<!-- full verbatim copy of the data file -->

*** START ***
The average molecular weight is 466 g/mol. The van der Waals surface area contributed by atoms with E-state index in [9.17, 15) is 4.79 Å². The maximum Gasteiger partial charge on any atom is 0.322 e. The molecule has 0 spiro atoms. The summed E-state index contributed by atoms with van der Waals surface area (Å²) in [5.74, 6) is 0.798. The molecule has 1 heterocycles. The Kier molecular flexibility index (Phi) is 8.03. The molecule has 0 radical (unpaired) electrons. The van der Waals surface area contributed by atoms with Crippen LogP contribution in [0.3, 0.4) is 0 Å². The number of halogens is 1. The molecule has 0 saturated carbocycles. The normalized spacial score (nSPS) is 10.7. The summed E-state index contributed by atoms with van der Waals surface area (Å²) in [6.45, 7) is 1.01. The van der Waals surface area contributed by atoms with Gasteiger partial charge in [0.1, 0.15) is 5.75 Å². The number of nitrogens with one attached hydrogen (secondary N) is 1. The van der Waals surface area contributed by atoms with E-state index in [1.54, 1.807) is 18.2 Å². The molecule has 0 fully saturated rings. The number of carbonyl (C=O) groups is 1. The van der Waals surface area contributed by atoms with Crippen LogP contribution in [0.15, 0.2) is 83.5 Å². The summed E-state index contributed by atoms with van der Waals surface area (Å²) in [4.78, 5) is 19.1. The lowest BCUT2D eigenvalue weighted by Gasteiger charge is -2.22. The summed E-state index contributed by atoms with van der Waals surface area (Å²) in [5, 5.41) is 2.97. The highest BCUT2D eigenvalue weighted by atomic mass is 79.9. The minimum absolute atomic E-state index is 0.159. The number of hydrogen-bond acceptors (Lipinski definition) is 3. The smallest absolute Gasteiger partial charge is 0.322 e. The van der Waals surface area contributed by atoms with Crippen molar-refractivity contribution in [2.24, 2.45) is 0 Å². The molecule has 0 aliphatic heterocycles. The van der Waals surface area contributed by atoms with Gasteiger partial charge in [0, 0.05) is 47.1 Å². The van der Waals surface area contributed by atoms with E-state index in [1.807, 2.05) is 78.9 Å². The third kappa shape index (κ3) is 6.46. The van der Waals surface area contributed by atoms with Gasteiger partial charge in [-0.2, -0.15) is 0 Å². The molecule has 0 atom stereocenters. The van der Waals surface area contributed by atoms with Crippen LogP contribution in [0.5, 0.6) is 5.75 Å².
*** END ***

The average molecular weight is 466 g/mol. The van der Waals surface area contributed by atoms with E-state index in [9.17, 15) is 4.79 Å². The maximum Gasteiger partial charge on any atom is 0.322 e. The molecule has 0 spiro atoms. The summed E-state index contributed by atoms with van der Waals surface area (Å²) in [5.74, 6) is 0.798. The molecule has 1 heterocycles. The Kier molecular flexibility index (Phi) is 8.03. The molecule has 0 radical (unpaired) electrons. The van der Waals surface area contributed by atoms with Crippen LogP contribution in [0.3, 0.4) is 0 Å². The number of halogens is 1. The molecule has 0 saturated carbocycles. The normalized spacial score (nSPS) is 10.7. The summed E-state index contributed by atoms with van der Waals surface area (Å²) in [6.45, 7) is 1.01. The van der Waals surface area contributed by atoms with Gasteiger partial charge in [0.1, 0.15) is 5.75 Å². The number of nitrogens with one attached hydrogen (secondary N) is 1. The van der Waals surface area contributed by atoms with E-state index in [1.54, 1.807) is 18.2 Å². The molecule has 0 fully saturated rings. The number of carbonyl (C=O) groups is 1. The van der Waals surface area contributed by atoms with Crippen LogP contribution in [0.15, 0.2) is 83.5 Å². The summed E-state index contributed by atoms with van der Waals surface area (Å²) in [4.78, 5) is 19.1. The lowest BCUT2D eigenvalue weighted by Gasteiger charge is -2.22. The summed E-state index contributed by atoms with van der Waals surface area (Å²) in [5, 5.41) is 2.97. The highest BCUT2D eigenvalue weighted by atomic mass is 79.9. The minimum absolute atomic E-state index is 0.159. The number of hydrogen-bond acceptors (Lipinski definition) is 3. The smallest absolute Gasteiger partial charge is 0.322 e. The van der Waals surface area contributed by atoms with Crippen molar-refractivity contribution in [2.24, 2.45) is 0 Å². The molecule has 0 aliphatic heterocycles. The van der Waals surface area contributed by atoms with Gasteiger partial charge in [0, 0.05) is 47.1 Å². The van der Waals surface area contributed by atoms with E-state index in [1.807, 2.05) is 78.9 Å². The third kappa shape index (κ3) is 6.46. The van der Waals surface area contributed by atoms with Gasteiger partial charge in [-0.2, -0.15) is 0 Å². The molecule has 0 atom stereocenters. The van der Waals surface area contributed by atoms with Crippen LogP contribution in [0.5, 0.6) is 5.75 Å².